Pope Francis on Sunday made his first public appearance since major intestinal surgery last week.
He greeted well-wishers as he stood for 10 minutes on a hospital balcony in Rome, offering thanks for their prayers for his recovery and calling health care for all a “precious” good.
The pontiff, 84, has been steadily on the mend, according to the Vatican, following his scheduled surgery on July 4 to remove a portion of his colon that had narrowed because of inflammation.
However, the Vatican has not said when he could be discharged from Rome's Agostino Gemelli University Policlinic. On the morning after his surgery, a Holy See representative said Francis's hospital stay was expected to last seven days, “barring complications”.
At first, the pontiff’s voice sounded weak but he smiled broadly at the crowd gathered below, which included some fellow patients who were well enough to leave their rooms to cheer for him.
Noon is traditionally when Francis would appear at a window in the Vatican overlooking St Peter’s Square to recite the Angelus. He had given no hint a week earlier that he would be having surgery.
Reading from prepared remarks, he kept one or both hands on a lectern for support, including when he raised an arm in blessing. The pope praised the “tenderness” of those who care for the sick, which he said was “like a caress that makes you feel better, eases the pain and picks you up”.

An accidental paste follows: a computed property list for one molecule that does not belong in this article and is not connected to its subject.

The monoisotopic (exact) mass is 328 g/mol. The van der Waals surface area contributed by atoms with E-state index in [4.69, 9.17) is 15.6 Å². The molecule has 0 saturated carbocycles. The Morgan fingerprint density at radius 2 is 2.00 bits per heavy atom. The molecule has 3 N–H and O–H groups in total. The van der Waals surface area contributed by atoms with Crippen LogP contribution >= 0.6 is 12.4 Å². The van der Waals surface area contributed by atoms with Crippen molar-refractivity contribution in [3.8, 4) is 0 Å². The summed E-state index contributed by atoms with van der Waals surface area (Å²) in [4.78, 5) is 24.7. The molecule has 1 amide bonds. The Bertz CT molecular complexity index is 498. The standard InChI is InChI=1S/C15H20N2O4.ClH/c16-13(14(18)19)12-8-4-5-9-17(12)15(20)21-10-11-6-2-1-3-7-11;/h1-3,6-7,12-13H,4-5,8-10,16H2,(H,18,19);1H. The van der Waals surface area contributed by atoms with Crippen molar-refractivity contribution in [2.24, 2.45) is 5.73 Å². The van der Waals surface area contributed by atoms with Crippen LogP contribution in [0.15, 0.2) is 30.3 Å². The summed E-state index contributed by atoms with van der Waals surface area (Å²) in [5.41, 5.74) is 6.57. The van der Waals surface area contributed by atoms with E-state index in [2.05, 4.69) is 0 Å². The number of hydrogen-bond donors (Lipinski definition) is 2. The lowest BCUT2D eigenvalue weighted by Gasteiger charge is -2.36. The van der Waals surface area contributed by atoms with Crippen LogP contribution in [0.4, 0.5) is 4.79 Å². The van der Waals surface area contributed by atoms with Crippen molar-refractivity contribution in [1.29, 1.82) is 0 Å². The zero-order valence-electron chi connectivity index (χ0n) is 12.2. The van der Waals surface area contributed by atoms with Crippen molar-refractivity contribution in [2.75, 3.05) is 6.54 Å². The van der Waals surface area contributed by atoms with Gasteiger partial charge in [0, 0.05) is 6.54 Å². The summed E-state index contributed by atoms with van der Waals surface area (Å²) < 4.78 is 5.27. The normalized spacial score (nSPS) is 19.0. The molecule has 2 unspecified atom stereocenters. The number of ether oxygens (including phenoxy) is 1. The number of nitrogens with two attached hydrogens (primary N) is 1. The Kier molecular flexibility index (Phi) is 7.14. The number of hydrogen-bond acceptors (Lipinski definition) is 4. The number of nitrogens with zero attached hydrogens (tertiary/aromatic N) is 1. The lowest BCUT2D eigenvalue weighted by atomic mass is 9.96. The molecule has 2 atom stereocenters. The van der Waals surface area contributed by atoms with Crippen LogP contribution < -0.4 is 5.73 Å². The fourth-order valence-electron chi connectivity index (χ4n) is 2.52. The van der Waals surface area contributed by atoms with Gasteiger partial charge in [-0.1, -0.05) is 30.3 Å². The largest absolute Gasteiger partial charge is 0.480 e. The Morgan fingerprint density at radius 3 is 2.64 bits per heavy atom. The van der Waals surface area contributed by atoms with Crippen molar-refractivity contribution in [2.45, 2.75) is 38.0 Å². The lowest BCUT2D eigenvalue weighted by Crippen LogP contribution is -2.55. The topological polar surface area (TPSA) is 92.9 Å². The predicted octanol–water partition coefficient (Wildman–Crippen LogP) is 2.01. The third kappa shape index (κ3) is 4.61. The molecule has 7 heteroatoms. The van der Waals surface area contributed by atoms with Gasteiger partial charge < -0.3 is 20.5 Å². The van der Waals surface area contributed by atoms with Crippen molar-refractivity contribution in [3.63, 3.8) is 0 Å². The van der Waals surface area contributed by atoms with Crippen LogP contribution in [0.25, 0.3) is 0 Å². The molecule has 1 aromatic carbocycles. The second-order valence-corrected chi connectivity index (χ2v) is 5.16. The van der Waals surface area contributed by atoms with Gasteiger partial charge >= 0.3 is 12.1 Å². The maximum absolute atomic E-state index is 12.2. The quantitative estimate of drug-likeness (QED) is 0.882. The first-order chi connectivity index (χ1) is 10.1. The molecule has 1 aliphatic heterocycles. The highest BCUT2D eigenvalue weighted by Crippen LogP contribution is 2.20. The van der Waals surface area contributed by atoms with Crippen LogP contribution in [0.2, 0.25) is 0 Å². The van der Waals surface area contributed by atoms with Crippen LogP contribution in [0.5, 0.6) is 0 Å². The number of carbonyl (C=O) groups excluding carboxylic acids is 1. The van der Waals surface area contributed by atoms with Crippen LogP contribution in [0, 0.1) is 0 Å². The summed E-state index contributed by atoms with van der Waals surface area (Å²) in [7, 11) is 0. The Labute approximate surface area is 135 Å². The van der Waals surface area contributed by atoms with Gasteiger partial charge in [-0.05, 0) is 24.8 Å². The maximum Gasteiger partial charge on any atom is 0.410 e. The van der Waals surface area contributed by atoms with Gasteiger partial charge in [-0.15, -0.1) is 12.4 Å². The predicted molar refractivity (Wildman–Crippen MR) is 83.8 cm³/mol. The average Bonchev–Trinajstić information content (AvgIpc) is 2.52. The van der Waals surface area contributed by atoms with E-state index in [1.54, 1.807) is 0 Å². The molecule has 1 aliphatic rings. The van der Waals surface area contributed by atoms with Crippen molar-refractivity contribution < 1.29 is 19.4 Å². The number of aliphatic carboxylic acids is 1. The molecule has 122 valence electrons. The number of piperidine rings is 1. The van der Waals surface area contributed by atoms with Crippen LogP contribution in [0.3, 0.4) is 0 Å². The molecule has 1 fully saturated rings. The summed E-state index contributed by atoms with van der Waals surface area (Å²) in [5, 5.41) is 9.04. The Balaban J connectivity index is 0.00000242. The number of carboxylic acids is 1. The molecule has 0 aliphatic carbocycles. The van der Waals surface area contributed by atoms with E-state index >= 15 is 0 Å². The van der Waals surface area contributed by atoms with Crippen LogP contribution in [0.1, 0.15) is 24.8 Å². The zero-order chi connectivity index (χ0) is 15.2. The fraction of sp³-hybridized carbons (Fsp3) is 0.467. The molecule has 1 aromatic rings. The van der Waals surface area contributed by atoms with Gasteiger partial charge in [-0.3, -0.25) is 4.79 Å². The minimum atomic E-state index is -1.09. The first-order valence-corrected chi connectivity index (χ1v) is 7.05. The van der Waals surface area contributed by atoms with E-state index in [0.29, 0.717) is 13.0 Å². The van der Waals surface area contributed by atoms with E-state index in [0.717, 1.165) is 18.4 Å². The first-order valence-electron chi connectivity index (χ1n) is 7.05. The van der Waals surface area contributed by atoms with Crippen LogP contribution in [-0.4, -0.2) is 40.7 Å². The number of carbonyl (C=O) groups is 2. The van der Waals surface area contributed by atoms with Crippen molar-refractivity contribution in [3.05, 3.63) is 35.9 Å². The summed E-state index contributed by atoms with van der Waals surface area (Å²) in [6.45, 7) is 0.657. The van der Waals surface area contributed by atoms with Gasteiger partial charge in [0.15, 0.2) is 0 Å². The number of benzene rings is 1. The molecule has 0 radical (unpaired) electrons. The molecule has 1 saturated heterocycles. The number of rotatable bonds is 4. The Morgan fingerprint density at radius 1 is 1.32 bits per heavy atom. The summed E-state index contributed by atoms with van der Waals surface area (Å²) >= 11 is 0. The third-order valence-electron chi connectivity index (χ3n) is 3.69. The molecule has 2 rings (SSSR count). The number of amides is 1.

“In these days of hospitalisation, I experienced yet again how important a good health service is, accessible to all, as it is in Italy and other countries,” Francis said.
“We mustn’t lose this precious thing,” the pontiff said. He added that “sometimes it happens in the Church that some healthcare institution, because of poor management, doesn’t go well economically, and the first thought that comes to our mind is to sell it,” he said.
“But the vocation in the Church is not to have money, it’s to give service.”
As he usually does on Sundays, Francis spoke of current events and of issues close to his heart. He reiterated his closeness to Haiti’s people, as he recalled the assassination last week of its president and the wounding of its first lady. Francis prayed that the people of Haiti could “start going down a path toward a future of peace and of harmony”.
Pope Francis ended with his usual invitation “don’t forget to pray for me,” drawing rousing applause.